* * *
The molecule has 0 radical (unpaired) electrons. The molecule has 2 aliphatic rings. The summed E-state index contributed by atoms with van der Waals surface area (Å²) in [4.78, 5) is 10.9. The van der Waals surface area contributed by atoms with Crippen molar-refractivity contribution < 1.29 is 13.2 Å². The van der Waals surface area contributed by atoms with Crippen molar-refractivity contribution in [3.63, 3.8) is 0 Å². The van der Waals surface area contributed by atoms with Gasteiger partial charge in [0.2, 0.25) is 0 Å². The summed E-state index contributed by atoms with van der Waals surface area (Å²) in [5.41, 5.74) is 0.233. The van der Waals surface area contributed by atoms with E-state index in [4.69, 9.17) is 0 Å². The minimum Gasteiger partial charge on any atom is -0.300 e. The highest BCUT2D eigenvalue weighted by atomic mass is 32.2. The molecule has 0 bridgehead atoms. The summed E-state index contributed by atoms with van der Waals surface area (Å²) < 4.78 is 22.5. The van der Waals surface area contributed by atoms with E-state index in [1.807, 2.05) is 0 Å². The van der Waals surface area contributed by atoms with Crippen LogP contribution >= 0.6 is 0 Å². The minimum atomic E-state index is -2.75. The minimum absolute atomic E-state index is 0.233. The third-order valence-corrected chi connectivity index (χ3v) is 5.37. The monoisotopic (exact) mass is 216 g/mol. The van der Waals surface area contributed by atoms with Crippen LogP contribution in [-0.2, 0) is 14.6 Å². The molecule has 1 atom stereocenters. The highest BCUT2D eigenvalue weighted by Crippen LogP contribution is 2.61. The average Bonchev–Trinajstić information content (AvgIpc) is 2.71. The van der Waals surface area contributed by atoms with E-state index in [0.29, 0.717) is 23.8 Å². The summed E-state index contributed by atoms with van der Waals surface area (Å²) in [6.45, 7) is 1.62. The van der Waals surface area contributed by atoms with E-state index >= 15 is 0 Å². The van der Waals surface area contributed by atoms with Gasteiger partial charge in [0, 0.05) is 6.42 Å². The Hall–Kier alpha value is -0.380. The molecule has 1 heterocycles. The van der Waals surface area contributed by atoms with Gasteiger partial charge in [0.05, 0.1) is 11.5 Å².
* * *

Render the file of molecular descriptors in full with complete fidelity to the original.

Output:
The molecule has 0 radical (unpaired) electrons. The molecule has 2 aliphatic rings. The summed E-state index contributed by atoms with van der Waals surface area (Å²) in [4.78, 5) is 10.9. The van der Waals surface area contributed by atoms with Crippen molar-refractivity contribution < 1.29 is 13.2 Å². The van der Waals surface area contributed by atoms with Crippen molar-refractivity contribution in [3.63, 3.8) is 0 Å². The van der Waals surface area contributed by atoms with Gasteiger partial charge in [0.2, 0.25) is 0 Å². The summed E-state index contributed by atoms with van der Waals surface area (Å²) in [5.41, 5.74) is 0.233. The van der Waals surface area contributed by atoms with E-state index in [4.69, 9.17) is 0 Å². The minimum Gasteiger partial charge on any atom is -0.300 e. The highest BCUT2D eigenvalue weighted by atomic mass is 32.2. The molecule has 0 bridgehead atoms. The summed E-state index contributed by atoms with van der Waals surface area (Å²) < 4.78 is 22.5. The van der Waals surface area contributed by atoms with E-state index in [1.807, 2.05) is 0 Å². The van der Waals surface area contributed by atoms with Crippen LogP contribution >= 0.6 is 0 Å². The minimum atomic E-state index is -2.75. The minimum absolute atomic E-state index is 0.233. The third-order valence-corrected chi connectivity index (χ3v) is 5.37. The monoisotopic (exact) mass is 216 g/mol. The van der Waals surface area contributed by atoms with Crippen LogP contribution in [-0.2, 0) is 14.6 Å². The molecule has 1 atom stereocenters. The highest BCUT2D eigenvalue weighted by Crippen LogP contribution is 2.61. The average Bonchev–Trinajstić information content (AvgIpc) is 2.71. The van der Waals surface area contributed by atoms with E-state index in [0.29, 0.717) is 23.8 Å². The summed E-state index contributed by atoms with van der Waals surface area (Å²) in [6.45, 7) is 1.62. The van der Waals surface area contributed by atoms with E-state index >= 15 is 0 Å². The van der Waals surface area contributed by atoms with Gasteiger partial charge in [0, 0.05) is 6.42 Å². The Hall–Kier alpha value is -0.380. The molecule has 1 heterocycles. The van der Waals surface area contributed by atoms with Gasteiger partial charge in [0.05, 0.1) is 11.5 Å².